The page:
A cryogenic H2-O2 auxiliary power unit (APU) was developed and successfully demonstrated. It has potential application as a minimum weight alternate to the space shuttle baseline APU because of its (1) low specific propellant consumption and (2) heat sink capabilities that reduce the amount of expendable evaporants. A reference system was designed with the necessary heat exchangers, combustor, turbine-gearbox, valves, and electronic controls to provide 400 shp to two aircraft hydraulic pumps. Development testing was carried out first on the combustor and control valves. This was followed by development of the control subsystem including the controller, the hydrogen and oxygen control valves, the combustor, and a turbine simulator. The complete APU system was hot tested for 10 hr with ambient and cryogenic propellants. Demonstrated at 95 percent of design power was 2.25 lb/hp-hr. At 10 percent design power, specific propellant consumption was 4 lb/hp-hr with space simulated exhaust and 5.2 lb/hp-hr with ambient exhaust. A 10 percent specific propellant consumption improvement is possible with some seal modifications. It was demonstrated that APU power levels could be changed by several hundred horsepower in less than 100 msec without exceeding allowable turbine inlet temperatures or turbine speed.

  5. Thermophysical Properties of Fluid H2O

    NASA Astrophysics Data System (ADS)

    Kestin, J.; Sengers, J. V.; Kamgar-Parsi, B.; Sengers, J. M. H. Levelt

    1984-01-01

    In view of the important role that water substance plays in science and industry, this paper lists the thermophysical properties of fluid H2O which are most needed for engineering applications. The properties are described in a very compact form with the aid of explicit expressions for programing on a computer and for inclusion in data banks. The paper includes a fundamental equation in the form of the Helmholtz free energy expressed as an analytic function of temperature and density. This fundamental equation is a dimensionless version of the Provisional IAPS Formulation 1982 for the Thermodynamic Properties of Ordinary Water Substance for Scientific and General Use, which enables one to calculate all equilibrium thermodynamic properties in a wide range of states, but with the exclusion of a small region near the critical point. In the latter region, the equilibrium properties are described by a scaled fundamental equation in the form of the pressure as a function of chemical potential and temperature. In addition, the paper gives equations for the viscosity, thermal conductivity, and surface tension. All equations in the paper are mutually thermodynamically consistent. The set of equations and their constants listed here represents the most reliable information according to the judgment of the authors.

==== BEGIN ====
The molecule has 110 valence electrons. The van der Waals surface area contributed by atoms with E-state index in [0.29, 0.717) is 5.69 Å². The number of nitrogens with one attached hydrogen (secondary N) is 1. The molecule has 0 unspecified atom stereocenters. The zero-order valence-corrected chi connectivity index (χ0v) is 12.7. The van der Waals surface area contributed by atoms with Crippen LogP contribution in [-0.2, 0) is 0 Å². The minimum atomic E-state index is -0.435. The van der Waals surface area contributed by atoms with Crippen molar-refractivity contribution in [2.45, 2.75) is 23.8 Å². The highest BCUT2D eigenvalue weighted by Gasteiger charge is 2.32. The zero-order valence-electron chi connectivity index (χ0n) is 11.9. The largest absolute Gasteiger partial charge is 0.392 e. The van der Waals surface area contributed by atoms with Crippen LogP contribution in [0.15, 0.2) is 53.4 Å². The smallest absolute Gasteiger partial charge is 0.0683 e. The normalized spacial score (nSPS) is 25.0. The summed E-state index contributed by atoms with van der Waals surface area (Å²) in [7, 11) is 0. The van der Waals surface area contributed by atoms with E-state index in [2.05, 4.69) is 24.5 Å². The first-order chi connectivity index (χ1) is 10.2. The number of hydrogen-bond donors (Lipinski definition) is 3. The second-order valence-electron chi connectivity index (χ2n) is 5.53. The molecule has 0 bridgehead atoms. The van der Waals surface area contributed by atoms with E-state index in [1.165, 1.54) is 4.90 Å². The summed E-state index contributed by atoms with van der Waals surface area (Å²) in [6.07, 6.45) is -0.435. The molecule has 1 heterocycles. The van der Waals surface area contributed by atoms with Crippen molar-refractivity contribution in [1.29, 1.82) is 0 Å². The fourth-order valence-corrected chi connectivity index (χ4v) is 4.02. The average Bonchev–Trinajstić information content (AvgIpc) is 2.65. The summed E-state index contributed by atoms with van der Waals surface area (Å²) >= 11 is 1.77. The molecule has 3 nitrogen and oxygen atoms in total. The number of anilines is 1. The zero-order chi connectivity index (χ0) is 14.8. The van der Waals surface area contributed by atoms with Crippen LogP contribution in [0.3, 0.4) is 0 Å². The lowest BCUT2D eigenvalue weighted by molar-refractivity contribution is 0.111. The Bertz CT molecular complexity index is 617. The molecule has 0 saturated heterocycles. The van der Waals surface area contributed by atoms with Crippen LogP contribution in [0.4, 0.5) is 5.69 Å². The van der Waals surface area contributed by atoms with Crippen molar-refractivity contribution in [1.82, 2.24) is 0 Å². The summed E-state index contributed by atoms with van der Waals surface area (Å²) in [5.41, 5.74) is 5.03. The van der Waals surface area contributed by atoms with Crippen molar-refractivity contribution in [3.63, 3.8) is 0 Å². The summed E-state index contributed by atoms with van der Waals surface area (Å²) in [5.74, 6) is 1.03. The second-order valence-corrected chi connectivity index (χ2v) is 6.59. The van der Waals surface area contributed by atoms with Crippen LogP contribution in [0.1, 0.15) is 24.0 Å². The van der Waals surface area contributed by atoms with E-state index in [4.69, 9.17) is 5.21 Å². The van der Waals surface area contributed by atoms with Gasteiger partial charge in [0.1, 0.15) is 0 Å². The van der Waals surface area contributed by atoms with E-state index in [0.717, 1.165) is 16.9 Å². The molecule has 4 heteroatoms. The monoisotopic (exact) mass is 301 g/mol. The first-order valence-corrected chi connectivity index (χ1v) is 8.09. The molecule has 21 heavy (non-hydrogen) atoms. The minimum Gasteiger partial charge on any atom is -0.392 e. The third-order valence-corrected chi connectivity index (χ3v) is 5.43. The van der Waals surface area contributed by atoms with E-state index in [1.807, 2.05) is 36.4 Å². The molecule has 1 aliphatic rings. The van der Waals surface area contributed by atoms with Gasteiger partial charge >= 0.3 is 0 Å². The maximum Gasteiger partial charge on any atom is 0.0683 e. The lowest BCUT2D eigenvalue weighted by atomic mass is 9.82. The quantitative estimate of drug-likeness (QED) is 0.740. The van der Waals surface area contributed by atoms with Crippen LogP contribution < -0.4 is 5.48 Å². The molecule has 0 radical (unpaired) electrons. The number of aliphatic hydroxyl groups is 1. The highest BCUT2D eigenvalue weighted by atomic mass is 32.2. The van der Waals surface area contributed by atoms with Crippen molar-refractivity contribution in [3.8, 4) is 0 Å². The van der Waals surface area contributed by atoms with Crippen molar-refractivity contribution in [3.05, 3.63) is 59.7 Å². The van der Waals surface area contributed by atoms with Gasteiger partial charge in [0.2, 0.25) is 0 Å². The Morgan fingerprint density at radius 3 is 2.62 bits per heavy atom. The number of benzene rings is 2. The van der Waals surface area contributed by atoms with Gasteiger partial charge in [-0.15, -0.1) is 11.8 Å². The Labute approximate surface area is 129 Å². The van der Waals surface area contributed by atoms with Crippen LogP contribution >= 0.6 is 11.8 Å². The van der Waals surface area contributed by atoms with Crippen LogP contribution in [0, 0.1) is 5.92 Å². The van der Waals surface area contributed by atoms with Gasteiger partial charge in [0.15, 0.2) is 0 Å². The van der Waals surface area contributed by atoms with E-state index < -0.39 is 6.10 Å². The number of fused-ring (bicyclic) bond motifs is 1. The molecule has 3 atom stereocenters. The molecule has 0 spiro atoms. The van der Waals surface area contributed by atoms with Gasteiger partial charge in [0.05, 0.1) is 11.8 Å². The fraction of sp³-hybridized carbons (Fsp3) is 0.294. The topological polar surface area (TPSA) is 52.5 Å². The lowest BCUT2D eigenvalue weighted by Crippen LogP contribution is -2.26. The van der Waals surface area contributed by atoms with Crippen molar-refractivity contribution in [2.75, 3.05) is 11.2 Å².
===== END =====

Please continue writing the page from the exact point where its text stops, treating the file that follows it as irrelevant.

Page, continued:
6. H2O Formation in C-rich AGB Winds

    NASA Astrophysics Data System (ADS)

    Lombaert, R.; Decin, L.; Royer, P.; de Koter, A.; Cox, N. L. J.; De Ridder, J.; Khouri, T.; Agúndez, M.; Blommaert, J. A. D. L.; Cernicharo, J.; González-Alfonso, E.; Groenewegen, M. A. T.; Kerschbaum, F.; Neufeld, D.; Vandenbussche, B.; Waelkens, C.

    2015-08-01

    The Herschel detection of warm H2O vapor emission from C-rich winds of AGB stars challenges the current understanding of circumstellar chemistry. Two mechanisms have been invoked to explain warm H2O formation. In the first, penetration of UV interstellar radiation through a clumpy circumstellar medium causes the formation of H2O molecules in the inner envelope. In the second, periodic shocks passing through the medium immediately above the stellar surface lead to H2O formation. We have identified H2O emission trends from distance-independent line-strength ratios in a sample of 18 C-rich AGB sources, by comparing to a theoretical model grid. We detect warm H2O emission close to or inside the acceleration zone of all sample stars. We find an anti-correlation between the H2O/CO line-strength ratios and the mass-loss rate for Mgas>3×10-7 M⊙/yr. This implies that the H2O formation mechanism becomes less efficient with increasing envelope column density. The anti-correlation breaks down for SRb objects, which clump together at an overall lower H2O abundance. Finally, a radial dependence of the H2O abundance within individual sources is unlikely. These findings lend support to shock-induced non-equilibrium chemistry as the primary source of H2O formation in C-rich AGB stars.

  7. Photochemical and dynamical processes affecting gaseous H2O2 concentrations in the lower troposphere

    NASA Astrophysics Data System (ADS)

    Das, Mita; Husain, Liaquat

    1999-09-01